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Friday, October 12, 2007

Jay And Cheryl Update

Saturday: Friday Cheryl had had a long talk with the ICU nurses, and convinced them to try withdrawing the Dilaudid overnight. This produced a sober Jay by morning, which produced an escape attempt, so she arrived this morning to find him tied to the bed. After negotiations, he was untied by noon after agreeing to a temporary moratorium on unscheduled departures. He then suggested to Cheryl that he thought he was ready to get out of there if he could just lean on her a bit. I think he meant that quite literally, and was suggesting a wife-aided departure. Cheryl thought eating and all that would be a good step first, so he did. By evening he was sitting up in a chair and giving a comic concert to the family members who had gathered, complete with songs and impersonations. I have never heard of a better plan for getting out of the ICU than singing your way out.

Cheryl has asked everyone for thank you prayers, and please to also pray for the other ICU patients and their families.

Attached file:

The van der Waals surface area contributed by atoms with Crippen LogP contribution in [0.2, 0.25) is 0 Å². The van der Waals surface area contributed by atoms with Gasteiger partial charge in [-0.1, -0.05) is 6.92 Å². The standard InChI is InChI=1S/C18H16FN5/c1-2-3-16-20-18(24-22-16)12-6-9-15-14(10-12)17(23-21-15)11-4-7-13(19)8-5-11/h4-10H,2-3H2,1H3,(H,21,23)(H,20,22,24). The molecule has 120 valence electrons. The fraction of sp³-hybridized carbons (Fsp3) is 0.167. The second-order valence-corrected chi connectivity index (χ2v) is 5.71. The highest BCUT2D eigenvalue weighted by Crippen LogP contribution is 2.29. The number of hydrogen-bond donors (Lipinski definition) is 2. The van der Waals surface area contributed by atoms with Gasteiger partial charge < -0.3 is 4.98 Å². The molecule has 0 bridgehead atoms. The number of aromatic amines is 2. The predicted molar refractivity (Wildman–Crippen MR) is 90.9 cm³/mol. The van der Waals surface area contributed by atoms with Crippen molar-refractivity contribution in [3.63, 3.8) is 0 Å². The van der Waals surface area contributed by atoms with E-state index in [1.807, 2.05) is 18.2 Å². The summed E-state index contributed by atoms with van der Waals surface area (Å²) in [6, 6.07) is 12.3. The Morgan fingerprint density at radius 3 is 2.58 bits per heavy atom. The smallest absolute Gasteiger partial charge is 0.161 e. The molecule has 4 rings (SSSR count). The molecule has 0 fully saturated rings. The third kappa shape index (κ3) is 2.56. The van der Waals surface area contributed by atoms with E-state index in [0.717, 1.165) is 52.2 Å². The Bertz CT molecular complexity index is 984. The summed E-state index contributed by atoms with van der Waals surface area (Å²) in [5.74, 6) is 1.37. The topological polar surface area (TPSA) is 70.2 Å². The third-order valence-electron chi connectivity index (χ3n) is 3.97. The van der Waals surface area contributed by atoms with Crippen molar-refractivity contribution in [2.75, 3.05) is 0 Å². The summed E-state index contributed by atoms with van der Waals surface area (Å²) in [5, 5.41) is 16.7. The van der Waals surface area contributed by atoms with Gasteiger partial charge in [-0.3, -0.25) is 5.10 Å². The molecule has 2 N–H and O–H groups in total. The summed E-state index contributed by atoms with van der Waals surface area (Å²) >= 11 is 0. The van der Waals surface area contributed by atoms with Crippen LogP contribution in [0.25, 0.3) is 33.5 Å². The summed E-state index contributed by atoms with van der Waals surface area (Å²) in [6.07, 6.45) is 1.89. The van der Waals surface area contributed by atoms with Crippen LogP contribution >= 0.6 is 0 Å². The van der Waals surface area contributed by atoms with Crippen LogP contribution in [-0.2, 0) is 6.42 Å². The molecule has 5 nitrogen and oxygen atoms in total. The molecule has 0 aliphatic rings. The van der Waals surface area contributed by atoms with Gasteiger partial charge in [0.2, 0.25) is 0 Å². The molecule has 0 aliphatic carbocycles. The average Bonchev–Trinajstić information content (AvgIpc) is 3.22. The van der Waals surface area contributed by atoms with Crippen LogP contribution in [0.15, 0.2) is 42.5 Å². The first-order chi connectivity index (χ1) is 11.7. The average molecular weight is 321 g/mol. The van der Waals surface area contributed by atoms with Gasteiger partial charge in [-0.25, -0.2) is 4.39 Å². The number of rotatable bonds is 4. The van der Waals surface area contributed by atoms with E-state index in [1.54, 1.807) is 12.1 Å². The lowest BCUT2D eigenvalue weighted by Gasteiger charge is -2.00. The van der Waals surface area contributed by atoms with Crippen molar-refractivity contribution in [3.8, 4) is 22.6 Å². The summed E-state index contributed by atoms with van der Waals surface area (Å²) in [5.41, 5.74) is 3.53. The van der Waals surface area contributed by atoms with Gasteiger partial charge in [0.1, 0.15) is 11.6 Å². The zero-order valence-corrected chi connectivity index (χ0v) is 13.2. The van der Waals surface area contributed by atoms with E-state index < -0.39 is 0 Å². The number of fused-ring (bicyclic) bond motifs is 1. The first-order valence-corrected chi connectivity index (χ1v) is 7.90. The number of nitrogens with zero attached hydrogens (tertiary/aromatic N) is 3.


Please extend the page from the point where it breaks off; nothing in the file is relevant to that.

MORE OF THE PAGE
Friday:
While I was anxiously staring at the computer, clicking refresh waiting for the update, the dogs took an aggressive stand about better use of my time and theirs. So after I got back from the evening dog patrol, the update had come through. The dogs seem smug.

He's breathing on his own. Down to oxygen through a nasal tube. The way he got off the ventilator was that he chewed through the tube and ejected it at a nurse, so it was somewhat before the pulmonary specialist's recommendation, and that doc was claiming they might have to do a tracheotomy because he was struggling to breath at first. But it's been two days with increasing ease.

He's still somewhat confused. Dialysis is continuing, but the docs tell Cheryl now that they predict complete organ recovery. Thank you so much for your prayers, and please continue. After surgery initially all seemed well, but then an astounding collapse happened. At the worst, his major organs were all failing, and once you get into that downward spiral it's a rough and uncertain road. They had to keep transfusing him, because his body wasn't producing red blood cells - and then the blood sugar, severe lung infection, kidneys, liver.... I wonder if he didn't get flu or flu-like virus which precipated the heart attack and the lung infection. Cheryl spent days talking to a body lying in a bed that showed little signs of Jay being in it. It's a terrifying thing for anyone to go through.